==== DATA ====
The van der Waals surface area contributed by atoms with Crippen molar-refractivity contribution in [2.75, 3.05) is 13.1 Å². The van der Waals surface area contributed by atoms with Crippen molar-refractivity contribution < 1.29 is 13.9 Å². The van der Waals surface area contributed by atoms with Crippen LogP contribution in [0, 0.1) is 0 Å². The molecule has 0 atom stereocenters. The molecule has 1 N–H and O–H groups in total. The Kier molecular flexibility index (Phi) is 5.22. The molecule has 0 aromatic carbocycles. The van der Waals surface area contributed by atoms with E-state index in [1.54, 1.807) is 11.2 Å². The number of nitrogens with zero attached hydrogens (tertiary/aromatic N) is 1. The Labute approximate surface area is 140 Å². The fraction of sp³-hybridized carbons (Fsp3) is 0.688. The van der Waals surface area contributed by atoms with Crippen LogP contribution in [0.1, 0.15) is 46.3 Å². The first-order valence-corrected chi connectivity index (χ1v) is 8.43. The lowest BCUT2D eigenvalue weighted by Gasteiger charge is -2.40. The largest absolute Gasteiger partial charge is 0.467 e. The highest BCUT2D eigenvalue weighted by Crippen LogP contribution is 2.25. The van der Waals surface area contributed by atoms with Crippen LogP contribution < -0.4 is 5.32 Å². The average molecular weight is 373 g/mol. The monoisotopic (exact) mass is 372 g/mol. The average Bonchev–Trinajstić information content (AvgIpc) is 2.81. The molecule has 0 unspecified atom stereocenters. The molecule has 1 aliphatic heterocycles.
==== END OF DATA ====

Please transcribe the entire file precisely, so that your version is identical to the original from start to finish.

The van der Waals surface area contributed by atoms with Crippen molar-refractivity contribution in [2.75, 3.05) is 13.1 Å². The van der Waals surface area contributed by atoms with Crippen molar-refractivity contribution < 1.29 is 13.9 Å². The van der Waals surface area contributed by atoms with Crippen LogP contribution in [0, 0.1) is 0 Å². The molecule has 0 atom stereocenters. The molecule has 1 N–H and O–H groups in total. The Kier molecular flexibility index (Phi) is 5.22. The molecule has 0 aromatic carbocycles. The van der Waals surface area contributed by atoms with E-state index in [1.54, 1.807) is 11.2 Å². The number of nitrogens with zero attached hydrogens (tertiary/aromatic N) is 1. The Labute approximate surface area is 140 Å². The fraction of sp³-hybridized carbons (Fsp3) is 0.688. The van der Waals surface area contributed by atoms with Crippen LogP contribution in [0.1, 0.15) is 46.3 Å². The first-order valence-corrected chi connectivity index (χ1v) is 8.43. The lowest BCUT2D eigenvalue weighted by Gasteiger charge is -2.40. The largest absolute Gasteiger partial charge is 0.467 e. The highest BCUT2D eigenvalue weighted by Crippen LogP contribution is 2.25. The van der Waals surface area contributed by atoms with Crippen LogP contribution < -0.4 is 5.32 Å². The average molecular weight is 373 g/mol. The monoisotopic (exact) mass is 372 g/mol. The average Bonchev–Trinajstić information content (AvgIpc) is 2.81. The molecule has 0 unspecified atom stereocenters. The molecule has 1 aliphatic heterocycles.